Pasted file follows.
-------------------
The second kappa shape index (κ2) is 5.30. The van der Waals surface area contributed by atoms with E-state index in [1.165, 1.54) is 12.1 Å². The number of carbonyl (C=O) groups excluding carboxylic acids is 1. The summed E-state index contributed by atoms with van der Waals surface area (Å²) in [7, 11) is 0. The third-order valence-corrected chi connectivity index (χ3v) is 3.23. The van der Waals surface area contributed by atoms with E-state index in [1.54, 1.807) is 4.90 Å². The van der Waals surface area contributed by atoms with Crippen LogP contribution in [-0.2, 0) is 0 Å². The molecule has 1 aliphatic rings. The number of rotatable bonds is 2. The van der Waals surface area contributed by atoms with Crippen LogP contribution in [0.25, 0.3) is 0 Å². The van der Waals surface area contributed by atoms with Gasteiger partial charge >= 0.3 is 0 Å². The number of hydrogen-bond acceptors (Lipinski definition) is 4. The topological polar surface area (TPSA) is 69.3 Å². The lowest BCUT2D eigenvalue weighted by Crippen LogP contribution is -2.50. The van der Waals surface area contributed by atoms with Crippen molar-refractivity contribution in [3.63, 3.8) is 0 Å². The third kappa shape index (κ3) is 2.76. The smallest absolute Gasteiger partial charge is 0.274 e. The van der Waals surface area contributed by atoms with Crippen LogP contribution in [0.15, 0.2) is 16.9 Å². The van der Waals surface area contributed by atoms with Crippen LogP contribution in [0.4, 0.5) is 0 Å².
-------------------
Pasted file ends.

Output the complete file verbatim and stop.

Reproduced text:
The second kappa shape index (κ2) is 5.30. The van der Waals surface area contributed by atoms with E-state index in [1.165, 1.54) is 12.1 Å². The number of carbonyl (C=O) groups excluding carboxylic acids is 1. The summed E-state index contributed by atoms with van der Waals surface area (Å²) in [7, 11) is 0. The third-order valence-corrected chi connectivity index (χ3v) is 3.23. The van der Waals surface area contributed by atoms with E-state index in [1.54, 1.807) is 4.90 Å². The van der Waals surface area contributed by atoms with Crippen LogP contribution in [-0.2, 0) is 0 Å². The molecule has 1 aliphatic rings. The number of rotatable bonds is 2. The van der Waals surface area contributed by atoms with Crippen LogP contribution in [0.25, 0.3) is 0 Å². The van der Waals surface area contributed by atoms with Gasteiger partial charge >= 0.3 is 0 Å². The number of hydrogen-bond acceptors (Lipinski definition) is 4. The topological polar surface area (TPSA) is 69.3 Å². The lowest BCUT2D eigenvalue weighted by Crippen LogP contribution is -2.50. The van der Waals surface area contributed by atoms with Crippen molar-refractivity contribution in [3.63, 3.8) is 0 Å². The third kappa shape index (κ3) is 2.76. The smallest absolute Gasteiger partial charge is 0.274 e. The van der Waals surface area contributed by atoms with Crippen LogP contribution in [0.15, 0.2) is 16.9 Å². The van der Waals surface area contributed by atoms with Crippen LogP contribution in [0.4, 0.5) is 0 Å².